BIG NAMES WHO ARE NOT YET VACCINATED

Kyrie Irving (Brooklyn Nets) – Yet to officially clarify his status, Irving was absent from media day and his aunt spoke out in defence of him not being vaccinated saying that it was ‘a moral decision’ rather than religious.

Bradley Beal (Washington Wizards) – He revealed at media day last month that he is unvaccinated and went further to question why others feel the need to get vaccinated against Covid-19. 

Jonathan Isaac (Orlando Magic) – The Magic’s starting forward is incredibly religious and has said he is proud to be unvaccinated, having said when asked about scientists that ‘you can’t always put your trust completely in people’.

‘There is no room for players who are willing to risk the health and lives of their team-mates, the staff and the fans simply because they are unable to grasp the seriousness of the situation or do the necessary research.’   

Washington Wizards’ franchise star Bradley Beal is not under a city mandate to be vaccinated but he revealed at NBA Media Day that he had not taken up the chance to take the vaccine before questioning why so many have done so.

He said: ‘I don’t think you can pressure anybody into doing things, or putting things in their body.’

Speaking about missing the Tokyo Olympics, in which Team USA won gold, due to a positive Covid test, Beal added: ‘I didn’t get sick at all. I lost my smell, but that was it for me. Everybody is going to react differently.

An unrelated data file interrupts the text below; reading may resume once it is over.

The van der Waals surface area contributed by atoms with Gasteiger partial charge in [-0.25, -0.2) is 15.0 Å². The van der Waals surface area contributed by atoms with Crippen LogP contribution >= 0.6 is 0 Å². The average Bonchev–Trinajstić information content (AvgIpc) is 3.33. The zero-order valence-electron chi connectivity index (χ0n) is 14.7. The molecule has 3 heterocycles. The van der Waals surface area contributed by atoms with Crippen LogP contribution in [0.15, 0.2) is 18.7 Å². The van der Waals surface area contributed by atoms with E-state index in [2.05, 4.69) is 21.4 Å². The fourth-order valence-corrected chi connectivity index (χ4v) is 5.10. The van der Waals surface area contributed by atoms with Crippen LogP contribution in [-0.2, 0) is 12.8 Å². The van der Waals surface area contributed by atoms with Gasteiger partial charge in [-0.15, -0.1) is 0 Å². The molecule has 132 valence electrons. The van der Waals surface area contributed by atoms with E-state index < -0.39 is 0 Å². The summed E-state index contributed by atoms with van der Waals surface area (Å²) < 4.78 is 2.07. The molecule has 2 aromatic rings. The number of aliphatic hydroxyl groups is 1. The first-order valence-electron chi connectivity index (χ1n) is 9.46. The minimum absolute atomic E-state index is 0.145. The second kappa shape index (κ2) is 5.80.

‘Some people have bad reactions to the vaccine. Nobody likes to talk about that. What happens if one of our players gets the vaccine and can’t play after that? Or they have complications after that? Because there are cases like that.’

There is currently no evidence to support Beal’s view of professional NBA players missing games due to a reaction to a Covid vaccine. 

Jonathan Isaac of the Orlando Magic has been very public that he remains unvaccinated.  

‘I understand that the vaccine would help if you have COVID, you’ll be able to have less symptoms from contracting it,’ Isaac said last month. ‘But with me having Covid in the past and having antibodies, with my current age group and physical fitness level, it’s not necessarily a fear of mine.

Abdul-Jabbar (left - pictured playing for the Los Angeles Lakers in 1982) doubled down and said any unvaccinated player poses an unnecessary risk to others on and off the court

Abdul-Jabbar (left – pictured playing for the Los Angeles Lakers in 1982) doubled down and said any unvaccinated player poses an unnecessary risk to others on and off the court

‘Taking the vaccine, like I said, it would decrease my chances of having a severe reaction, but it does open me up to the albeit rare chance but the possibility of me having an adverse reaction to the vaccine itself.’

Back in March NBA commissioner Adam Silver was optimistic that ‘most players’ would take up the offer of a Covid vaccine.

‘I think, as to those who have been hesitators, as tens of millions of people now in the United States have gotten the vaccine, that people are seeing, at least in the short term, what the impact is, and they’re hearing about how incredibly effective these vaccines are,’ he said.

‘My hunch is that most players ultimately will choose to get vaccinated. 

‘They have to make personal decisions at the end of the day – and I take that very seriously, and I take concerns very seriously. But my sense is most [players] will, ultimately, decide it is in their interest to get vaccinated.’

The NBA players’ union, unlike the referees’ union, did not agree to mandated vaccination ahead of the 2021-22 season, which starts next week.